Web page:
I've lost many people even closer to me than my cousin, but my cousin's death is the one that I keep coming back to, the one that continues to infuriate and flummox me.

I asked for one thing -- one thing. I had a hell of a lot of faith -- it takes a certain amount of chutzpah to bet my entire faith on one person's life. I didn't ask for new shoes or a better-paying job or more friends or anything frivolous. I begged for someone else's life. Is that not a noble thing to ask? All I wanted was my cousin to live, and I wanted it so badly that I exchanged my relationship with God for it.

How is that not enough? Nothing I do is ever enough for humans; I've known that for years. But they always told us God was gracious and while we would never measure up to His standard, He had this really great thing called 'mercy' because He loved us SOOOOOOOO much. I bet a hell of a lot on that mercy and that love that night.

And it failed me.

21 April 2020

The Sweetest Thing

I read a writing prompt this morning -- something about the sweetest thing your significant other has ever done for you.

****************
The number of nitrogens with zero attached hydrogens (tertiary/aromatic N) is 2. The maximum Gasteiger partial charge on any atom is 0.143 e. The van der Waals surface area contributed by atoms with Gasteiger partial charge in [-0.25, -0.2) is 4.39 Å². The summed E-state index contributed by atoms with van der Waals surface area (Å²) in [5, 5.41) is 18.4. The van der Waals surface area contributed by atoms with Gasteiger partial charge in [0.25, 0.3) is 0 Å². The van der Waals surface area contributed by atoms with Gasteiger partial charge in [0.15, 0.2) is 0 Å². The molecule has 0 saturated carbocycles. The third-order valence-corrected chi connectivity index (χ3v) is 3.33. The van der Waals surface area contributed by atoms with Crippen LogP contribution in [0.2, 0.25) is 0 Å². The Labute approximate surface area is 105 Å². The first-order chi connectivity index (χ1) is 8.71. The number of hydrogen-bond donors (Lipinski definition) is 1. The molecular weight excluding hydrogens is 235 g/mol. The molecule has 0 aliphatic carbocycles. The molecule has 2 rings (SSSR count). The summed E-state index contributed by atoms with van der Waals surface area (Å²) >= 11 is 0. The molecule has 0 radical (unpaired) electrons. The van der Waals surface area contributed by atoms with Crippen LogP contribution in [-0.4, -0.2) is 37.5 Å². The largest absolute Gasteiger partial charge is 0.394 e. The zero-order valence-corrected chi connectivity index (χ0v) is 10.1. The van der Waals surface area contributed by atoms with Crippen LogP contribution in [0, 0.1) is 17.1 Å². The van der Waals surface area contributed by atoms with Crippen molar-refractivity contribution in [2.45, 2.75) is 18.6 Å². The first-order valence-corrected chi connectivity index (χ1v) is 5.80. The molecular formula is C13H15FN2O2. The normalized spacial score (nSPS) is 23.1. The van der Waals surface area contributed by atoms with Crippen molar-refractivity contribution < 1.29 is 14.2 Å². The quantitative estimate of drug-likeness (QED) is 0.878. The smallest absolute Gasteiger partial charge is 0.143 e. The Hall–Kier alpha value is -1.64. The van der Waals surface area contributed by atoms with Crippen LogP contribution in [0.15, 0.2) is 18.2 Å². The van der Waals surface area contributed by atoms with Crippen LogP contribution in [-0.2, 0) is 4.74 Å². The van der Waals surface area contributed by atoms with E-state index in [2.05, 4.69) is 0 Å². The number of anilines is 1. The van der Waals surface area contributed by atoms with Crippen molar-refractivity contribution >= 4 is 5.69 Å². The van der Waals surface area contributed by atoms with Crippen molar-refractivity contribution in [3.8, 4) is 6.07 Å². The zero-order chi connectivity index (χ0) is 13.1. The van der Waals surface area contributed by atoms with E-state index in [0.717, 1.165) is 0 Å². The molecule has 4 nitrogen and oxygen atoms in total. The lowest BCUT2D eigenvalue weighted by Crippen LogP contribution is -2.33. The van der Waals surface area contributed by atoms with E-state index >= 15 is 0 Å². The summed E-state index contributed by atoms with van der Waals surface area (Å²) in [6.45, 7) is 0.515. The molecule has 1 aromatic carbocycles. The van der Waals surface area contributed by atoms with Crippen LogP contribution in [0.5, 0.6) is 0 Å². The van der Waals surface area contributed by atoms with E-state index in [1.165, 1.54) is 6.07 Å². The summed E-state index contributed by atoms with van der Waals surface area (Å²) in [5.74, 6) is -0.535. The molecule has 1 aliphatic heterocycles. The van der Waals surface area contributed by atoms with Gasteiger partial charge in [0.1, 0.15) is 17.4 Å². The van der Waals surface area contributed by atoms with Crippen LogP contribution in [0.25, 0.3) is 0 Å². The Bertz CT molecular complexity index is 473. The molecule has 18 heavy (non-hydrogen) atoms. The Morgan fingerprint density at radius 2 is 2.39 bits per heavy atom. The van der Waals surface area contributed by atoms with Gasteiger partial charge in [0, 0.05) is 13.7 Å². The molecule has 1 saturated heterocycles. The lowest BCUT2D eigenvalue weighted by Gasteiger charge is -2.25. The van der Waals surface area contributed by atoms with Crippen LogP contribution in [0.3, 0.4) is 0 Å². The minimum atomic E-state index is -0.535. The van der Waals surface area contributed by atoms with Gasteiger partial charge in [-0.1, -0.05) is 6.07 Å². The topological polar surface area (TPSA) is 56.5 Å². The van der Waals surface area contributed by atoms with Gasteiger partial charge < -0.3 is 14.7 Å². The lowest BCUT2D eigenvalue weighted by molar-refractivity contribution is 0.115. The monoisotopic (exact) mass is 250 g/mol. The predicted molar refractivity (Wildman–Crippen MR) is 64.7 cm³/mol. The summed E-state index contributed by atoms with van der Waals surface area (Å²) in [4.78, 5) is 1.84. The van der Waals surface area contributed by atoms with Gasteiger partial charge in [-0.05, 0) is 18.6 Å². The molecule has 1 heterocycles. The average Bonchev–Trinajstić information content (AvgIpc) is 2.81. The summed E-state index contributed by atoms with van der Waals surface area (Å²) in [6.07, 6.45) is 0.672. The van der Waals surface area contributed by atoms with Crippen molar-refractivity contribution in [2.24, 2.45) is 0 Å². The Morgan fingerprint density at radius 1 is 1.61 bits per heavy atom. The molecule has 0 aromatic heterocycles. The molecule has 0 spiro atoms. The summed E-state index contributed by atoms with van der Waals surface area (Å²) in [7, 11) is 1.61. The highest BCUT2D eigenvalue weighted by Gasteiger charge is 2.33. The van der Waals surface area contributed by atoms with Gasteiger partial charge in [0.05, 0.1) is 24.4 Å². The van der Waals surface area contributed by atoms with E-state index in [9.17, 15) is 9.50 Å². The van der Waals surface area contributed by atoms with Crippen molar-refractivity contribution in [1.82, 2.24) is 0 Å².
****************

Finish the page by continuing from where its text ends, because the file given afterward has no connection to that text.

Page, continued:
At first I thought of all the little cumulative sweet things my fiancé does for me -- the way he hugs me when I'm sad, how he makes me food and tea (somehow he makes it perfect every time?), how he will turn up the thermostat whenever I visit because I'm always cold (even though he's always hot) and always offers me a blanket just in case.

But then I thought of this past summer.

We met in mid-June and hit it off fairly quickly. On 20th July, we officially started dating. Also in July, I began a job delivering newspapers.

It was the single most soul-draining thing I have ever done in my life, and I hold a Bachelor of Arts degree in the performing arts from a Christian college (read: where you have to fake like everything is 100% okay 100% of the time). I would leave the house at 12.30am, pick up my papers from the drop location whenever they deigned to bring them (it was supposed to be 1am but was sometimes as late as four), and then drive around the richest (and hilliest) neighbourhood in town in the dark, searching in vain for house numbers. I delivered roughly 120 papers a night for 21 cents each (yes, in 2019 in a first-world country). I was spending $20 on gas every single night to accomplish this feat. I made only enough money to pay my (absurdly cheap) rent and put gas in my vehicle -- I had long stopped eating by this point, which worked in my favour as there wasn't enough money left for food anyway.